brake adjustment trouble with eccentric hub- Mtbr.com
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  1. #1
    viva la v-brakes!
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    brake adjustment trouble with eccentric hub

    I recently got a White Industries Eric's Eccentric Hub. I've got vertical dropouts, but I've been pretty lucky that a 34x19 fits pretty much perfectly, with just a little slack, on my Barracuda. But I wanted to try some other gearing so I could use the bike around town and such and thus the eccentric hub.

    I was pretty surprised to find that the hub moved my wheel up about 1/2 an inch. This put the rim at there very limit of my beloved canti brakes reach and now the rear brakes don't work worth ****. Are there any solutions to this problem. Can I take or add a whole link to the chain, or is that more then these hubs can adjust for?

    Also, I'm really starting to wonder what good a flip flop hub is. A different cog (I was thinking 15t for around town) will totally adjust where the wheel fits in the frame and thus screw up the brake alignment to the rim. It seems like this must also be an issue for horizontal drop-outs. Am I missing something, or maybe do people use cogs that are only 1 or 2 teeth different?
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  2. #2
    drev-il, not Dr. Evil!
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    Quote Originally Posted by FishMan473
    I recently got a White Industries Eric's Eccentric Hub. I've got vertical dropouts, but I've been pretty lucky that a 34x19 fits pretty much perfectly, with just a little slack, on my Barracuda. But I wanted to try some other gearing so I could use the bike around town and such and thus the eccentric hub.

    I was pretty surprised to find that the hub moved my wheel up about 1/2 an inch. This put the rim at there very limit of my beloved canti brakes reach and now the rear brakes don't work worth ****. Are there any solutions to this problem. Can I take or add a whole link to the chain, or is that more then these hubs can adjust for?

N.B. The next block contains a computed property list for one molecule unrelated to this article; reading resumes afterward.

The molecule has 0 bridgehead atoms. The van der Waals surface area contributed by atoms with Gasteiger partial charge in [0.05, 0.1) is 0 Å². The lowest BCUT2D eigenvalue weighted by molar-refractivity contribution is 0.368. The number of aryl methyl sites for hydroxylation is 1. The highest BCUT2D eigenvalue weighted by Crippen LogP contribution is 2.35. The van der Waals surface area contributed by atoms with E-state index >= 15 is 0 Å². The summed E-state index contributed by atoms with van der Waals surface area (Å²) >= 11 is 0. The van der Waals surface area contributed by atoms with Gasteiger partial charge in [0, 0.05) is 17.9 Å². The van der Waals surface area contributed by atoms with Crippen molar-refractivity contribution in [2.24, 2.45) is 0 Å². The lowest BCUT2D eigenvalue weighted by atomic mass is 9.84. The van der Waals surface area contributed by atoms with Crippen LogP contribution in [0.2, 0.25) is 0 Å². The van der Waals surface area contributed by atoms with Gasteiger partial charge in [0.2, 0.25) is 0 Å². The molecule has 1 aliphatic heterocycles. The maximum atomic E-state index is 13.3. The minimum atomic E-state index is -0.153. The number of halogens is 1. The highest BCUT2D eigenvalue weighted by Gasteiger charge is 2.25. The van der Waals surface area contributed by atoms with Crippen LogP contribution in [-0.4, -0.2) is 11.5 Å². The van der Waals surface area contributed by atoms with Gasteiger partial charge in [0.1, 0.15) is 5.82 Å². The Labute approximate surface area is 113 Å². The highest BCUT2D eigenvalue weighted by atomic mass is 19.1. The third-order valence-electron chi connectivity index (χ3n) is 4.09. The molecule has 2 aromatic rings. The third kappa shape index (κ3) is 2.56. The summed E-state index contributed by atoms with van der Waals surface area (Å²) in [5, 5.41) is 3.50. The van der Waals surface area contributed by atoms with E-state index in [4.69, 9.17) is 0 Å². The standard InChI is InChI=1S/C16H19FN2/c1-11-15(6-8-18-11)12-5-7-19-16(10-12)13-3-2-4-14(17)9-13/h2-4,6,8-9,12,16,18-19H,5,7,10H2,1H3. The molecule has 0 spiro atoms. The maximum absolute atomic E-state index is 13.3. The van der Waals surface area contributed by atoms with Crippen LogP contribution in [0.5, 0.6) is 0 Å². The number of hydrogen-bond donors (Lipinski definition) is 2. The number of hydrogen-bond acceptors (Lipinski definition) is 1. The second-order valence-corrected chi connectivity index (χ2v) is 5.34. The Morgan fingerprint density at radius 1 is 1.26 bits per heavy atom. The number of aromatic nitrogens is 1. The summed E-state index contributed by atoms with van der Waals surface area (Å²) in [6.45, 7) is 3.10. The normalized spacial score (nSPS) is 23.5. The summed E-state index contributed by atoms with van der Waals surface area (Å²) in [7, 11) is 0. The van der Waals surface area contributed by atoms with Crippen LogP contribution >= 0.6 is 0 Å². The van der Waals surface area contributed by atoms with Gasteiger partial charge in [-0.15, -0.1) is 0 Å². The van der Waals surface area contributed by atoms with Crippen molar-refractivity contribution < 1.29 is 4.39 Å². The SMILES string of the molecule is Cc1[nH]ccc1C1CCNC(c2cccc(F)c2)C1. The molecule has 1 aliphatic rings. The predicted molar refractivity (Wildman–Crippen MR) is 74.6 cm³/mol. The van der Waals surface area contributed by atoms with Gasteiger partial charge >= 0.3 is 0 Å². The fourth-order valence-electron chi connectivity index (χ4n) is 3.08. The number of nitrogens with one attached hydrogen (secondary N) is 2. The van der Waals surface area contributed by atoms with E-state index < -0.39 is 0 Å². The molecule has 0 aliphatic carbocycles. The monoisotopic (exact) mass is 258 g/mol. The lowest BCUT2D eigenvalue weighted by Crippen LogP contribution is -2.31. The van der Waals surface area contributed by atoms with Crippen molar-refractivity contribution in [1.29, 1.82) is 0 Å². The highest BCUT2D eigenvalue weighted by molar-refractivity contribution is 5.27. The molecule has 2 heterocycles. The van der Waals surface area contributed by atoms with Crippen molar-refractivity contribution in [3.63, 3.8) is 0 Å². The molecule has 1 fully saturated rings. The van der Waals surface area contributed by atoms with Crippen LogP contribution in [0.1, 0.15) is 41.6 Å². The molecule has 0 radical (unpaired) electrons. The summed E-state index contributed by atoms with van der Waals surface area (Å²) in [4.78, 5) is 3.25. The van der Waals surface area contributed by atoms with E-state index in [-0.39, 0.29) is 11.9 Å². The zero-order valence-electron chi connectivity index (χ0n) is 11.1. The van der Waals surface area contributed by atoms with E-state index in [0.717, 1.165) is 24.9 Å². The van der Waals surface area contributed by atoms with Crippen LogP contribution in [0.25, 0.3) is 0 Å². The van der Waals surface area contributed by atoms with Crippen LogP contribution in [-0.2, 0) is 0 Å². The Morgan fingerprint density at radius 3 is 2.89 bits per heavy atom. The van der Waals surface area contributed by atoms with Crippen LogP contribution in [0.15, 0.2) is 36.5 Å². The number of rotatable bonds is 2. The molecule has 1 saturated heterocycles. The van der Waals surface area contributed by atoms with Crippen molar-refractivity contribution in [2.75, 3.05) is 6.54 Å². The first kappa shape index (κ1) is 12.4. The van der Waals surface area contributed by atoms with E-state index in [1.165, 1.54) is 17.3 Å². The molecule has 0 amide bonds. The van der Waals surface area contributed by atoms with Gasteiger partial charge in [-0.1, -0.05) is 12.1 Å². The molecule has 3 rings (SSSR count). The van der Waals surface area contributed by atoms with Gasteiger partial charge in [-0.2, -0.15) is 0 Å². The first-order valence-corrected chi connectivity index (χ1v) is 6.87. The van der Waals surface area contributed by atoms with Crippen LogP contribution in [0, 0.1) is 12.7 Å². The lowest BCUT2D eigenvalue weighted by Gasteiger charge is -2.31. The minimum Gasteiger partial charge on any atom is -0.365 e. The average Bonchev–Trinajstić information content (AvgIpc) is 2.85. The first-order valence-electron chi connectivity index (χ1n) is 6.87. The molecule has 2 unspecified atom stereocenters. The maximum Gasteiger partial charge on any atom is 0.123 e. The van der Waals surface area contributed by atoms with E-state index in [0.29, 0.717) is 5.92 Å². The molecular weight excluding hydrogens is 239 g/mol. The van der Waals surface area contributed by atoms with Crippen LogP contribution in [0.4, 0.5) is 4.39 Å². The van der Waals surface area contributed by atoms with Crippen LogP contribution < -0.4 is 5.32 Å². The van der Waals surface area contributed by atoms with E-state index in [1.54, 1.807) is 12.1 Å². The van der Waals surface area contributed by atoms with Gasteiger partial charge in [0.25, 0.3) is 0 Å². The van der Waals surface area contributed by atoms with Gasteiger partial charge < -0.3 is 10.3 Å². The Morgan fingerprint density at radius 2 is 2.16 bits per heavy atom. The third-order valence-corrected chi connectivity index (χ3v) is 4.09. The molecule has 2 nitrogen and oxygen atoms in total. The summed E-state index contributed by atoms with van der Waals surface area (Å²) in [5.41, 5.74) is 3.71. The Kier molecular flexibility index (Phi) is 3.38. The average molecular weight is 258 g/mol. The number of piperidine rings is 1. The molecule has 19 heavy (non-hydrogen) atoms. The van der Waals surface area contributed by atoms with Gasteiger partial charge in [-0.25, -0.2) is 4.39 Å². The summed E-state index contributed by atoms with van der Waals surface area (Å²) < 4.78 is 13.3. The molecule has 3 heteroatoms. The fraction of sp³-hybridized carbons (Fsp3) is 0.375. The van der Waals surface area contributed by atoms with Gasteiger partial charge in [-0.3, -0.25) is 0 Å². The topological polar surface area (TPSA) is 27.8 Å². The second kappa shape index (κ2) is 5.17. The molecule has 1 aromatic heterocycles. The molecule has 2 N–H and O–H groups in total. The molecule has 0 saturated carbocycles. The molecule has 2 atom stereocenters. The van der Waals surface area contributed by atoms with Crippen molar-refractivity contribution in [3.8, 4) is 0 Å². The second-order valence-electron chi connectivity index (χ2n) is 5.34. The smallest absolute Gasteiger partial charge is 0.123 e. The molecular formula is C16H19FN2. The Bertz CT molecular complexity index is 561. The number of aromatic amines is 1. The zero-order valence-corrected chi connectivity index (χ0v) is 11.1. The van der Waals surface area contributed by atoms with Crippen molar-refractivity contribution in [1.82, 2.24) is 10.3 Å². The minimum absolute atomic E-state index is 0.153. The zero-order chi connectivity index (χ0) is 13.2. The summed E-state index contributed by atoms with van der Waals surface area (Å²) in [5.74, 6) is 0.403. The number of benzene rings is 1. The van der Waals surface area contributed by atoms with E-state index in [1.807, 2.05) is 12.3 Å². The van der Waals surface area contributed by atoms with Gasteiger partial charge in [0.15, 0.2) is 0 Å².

Also, I'm really starting to wonder what good a flip flop hub is. A different cog (I was thinking 15t for around town) will totally adjust where the wheel fits in the frame and thus screw up the brake alignment to the rim. It seems like this must also be an issue for horizontal drop-outs. Am I missing something, or maybe do people use cogs that are only 1 or 2 teeth different?
    Instead of moving the wheel up, try moving it down. See if the brake pads still hit the rim squarely. If they do, the arms will have more leverage and the brakes should work.

    When I put cogs on a flip flop wheel, it's usually a difference of two teeth, but it's usually fixed and free -- the freewheel having more teeth.
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  3. #3
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    Dont talk ill of the eccentric hub!

    Niiiice eccentric hub.
    Gooood eccentric hub.

    Now you tell eccentric hub you are sorry.